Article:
Dave Z It's me, Dave
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    With well over a half-million Rams sold last year, a dedicated truck engine is not a crazy idea.
     
  14. Jerry Simcik

    Jerry Simcik Well-Known Member

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    The notion that ANYONE has to PAY anyone else for producing something that public very, very clearly wants is problematic.

    From what I've seen, turbos don't like to be "lugged". That doesn't bode well for highway cruising at low RPMs, unless this thing is built with an undersquare design and is higher in "natural," low-RPM torque (which isn't likely if it's also a "screamer")... That would likely mean the rear diff would be raised to keep the RPMs up, or the transmission would be tuned to downshift or come out of lock-up more easily. Neither of these would help with fuel usage...

    While I understand what you are saying here (it's really easy to add a bit more boost!), FCA (and others) is making it harder and harder and harder to retune anything anymore...
     
  15. Dave Z

    Dave Z It's me, Dave
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    It's a conservative free-market idea, replacing the old “if you miss the numbers you pay the government” system. Personally I like the latter better. When it's enforced.

    These are not issues on modern turbo engines. Don't use the Fiat 1.4 as an example, though. And very-wide-range automatics resolve these problems well. The new Toyota eight-speed has a considerably wider range than the ZF eight-speed used by Dodge/Jeep/Ram, too. (As I recall the GM/Ford ten-speed doesn't). Modern autos help.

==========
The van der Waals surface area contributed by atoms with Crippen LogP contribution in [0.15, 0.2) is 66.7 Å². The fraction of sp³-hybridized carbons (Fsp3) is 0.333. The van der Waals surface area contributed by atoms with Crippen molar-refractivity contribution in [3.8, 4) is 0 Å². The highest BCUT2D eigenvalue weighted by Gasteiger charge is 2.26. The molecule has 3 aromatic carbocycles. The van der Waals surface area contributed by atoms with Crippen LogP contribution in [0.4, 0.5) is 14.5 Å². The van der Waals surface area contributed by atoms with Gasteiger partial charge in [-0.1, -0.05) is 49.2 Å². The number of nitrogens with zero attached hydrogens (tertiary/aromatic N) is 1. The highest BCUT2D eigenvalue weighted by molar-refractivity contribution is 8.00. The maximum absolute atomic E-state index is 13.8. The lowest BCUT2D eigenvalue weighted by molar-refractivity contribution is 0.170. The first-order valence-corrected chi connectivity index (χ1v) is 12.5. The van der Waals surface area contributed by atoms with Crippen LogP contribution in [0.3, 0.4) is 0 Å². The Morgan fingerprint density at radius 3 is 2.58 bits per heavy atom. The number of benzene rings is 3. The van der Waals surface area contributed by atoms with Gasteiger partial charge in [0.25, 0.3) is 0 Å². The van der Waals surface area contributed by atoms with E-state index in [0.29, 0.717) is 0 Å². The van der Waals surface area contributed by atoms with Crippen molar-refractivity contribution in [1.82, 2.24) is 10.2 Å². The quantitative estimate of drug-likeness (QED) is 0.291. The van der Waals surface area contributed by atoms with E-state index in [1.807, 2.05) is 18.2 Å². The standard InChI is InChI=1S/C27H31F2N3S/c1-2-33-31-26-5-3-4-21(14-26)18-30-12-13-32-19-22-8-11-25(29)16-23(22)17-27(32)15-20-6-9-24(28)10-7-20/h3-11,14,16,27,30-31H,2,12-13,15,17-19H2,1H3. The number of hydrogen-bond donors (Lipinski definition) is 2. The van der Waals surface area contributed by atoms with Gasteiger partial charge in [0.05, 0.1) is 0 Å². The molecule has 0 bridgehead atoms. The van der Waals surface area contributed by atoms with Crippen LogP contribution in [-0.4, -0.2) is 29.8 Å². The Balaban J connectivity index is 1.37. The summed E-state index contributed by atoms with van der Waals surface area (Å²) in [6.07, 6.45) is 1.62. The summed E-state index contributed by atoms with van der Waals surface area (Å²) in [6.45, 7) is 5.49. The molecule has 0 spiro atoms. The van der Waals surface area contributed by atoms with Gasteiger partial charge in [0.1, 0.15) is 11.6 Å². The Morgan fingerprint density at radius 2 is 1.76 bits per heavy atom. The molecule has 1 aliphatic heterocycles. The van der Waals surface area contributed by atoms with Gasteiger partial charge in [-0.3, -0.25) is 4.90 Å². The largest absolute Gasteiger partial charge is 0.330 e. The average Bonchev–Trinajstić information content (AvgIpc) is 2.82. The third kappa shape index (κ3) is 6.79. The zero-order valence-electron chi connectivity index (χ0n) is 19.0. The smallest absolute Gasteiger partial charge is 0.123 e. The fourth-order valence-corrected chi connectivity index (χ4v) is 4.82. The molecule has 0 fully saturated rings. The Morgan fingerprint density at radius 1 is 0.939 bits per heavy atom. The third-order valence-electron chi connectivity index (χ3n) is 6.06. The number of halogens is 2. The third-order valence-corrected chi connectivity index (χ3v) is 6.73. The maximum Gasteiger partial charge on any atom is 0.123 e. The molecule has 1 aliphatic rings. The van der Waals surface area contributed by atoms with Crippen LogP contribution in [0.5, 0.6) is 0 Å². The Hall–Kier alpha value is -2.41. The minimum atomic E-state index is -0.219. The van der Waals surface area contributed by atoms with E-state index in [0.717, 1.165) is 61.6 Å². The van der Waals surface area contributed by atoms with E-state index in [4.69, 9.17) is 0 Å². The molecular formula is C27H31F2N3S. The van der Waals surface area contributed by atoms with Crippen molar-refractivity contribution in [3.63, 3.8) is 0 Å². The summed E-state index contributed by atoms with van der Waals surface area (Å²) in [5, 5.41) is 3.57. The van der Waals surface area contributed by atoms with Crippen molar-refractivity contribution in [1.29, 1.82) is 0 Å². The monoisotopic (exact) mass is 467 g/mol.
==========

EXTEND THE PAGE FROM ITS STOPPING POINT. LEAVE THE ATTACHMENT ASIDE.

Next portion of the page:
I deliberately lugged a Civic Si to see what would happen and it handled it remarkably well. Variable valve timing may help. I don't know how they do it. Nothing is like my 2.2 Turbo III. Then again, even the earlier Turbo II was far better in that regard...

    Everyone is.

    Someone posted this link here and I followed it and found it interesting - I've said for a while I thought maybe car regulations should go on hold and we should look at commercial trucks for a while:

    California moving from car emissions to a bigger problem—big trucks

    Side note, every time they tighten emissions rules on big trucks, there's a rush to buy the current ones before the new regs take hold. The lighter side is that the very old, most polluting trucks tend to get junked in that process. (Though I am all for a bunch of them being kept by collectors, very few collectors drive 40,000 miles per year.)
     
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  16. willy4110

    willy4110 Well-Known Member

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    I've often wondered about a V6 engine with a 30 degree bank for saving space in the engine bay. I know VW had a V6 engine with a 15 degree bank, but I've never seen one, or even heard one running. The firing interval would be uneven, however the firing interval is also uneven in a V6 with a 90 degree bank, and Chrysler Corp used one of those for years in light trucks. Any thoughts??
     
  17. Dave Z

    Dave Z It's me, Dave
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    The only reason for having the 3.9 V6 with its 90° bank was desperation. It was tolerable in the day with an automatic. Today it would not be acceptable.
     
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  18. 77 Monaco Brougham

    77 Monaco Brougham Well-Known Member

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    Exactly. Desperation in the R & D budget. If I remember correctly, the 3.9 Litre V6 was really just a 318 after a trip to the Butcher Shop...with 2 cylinders hacked off with a cleaver.:D
     
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  19. sickboy

    sickboy Well-Known Member

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    It’s something jaguar is doing to this day.
     
  20. sickboy

    sickboy Well-Known Member

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    If I recall, the elimination of a crank driven accessory drive would allow enough room for transverse applications (same length as the v6 it replaces). Remember that bmw and now Mercedes are using i6 in their car applications. If an i6 could completely replace the v6, then I’d say the i6 is more economical to build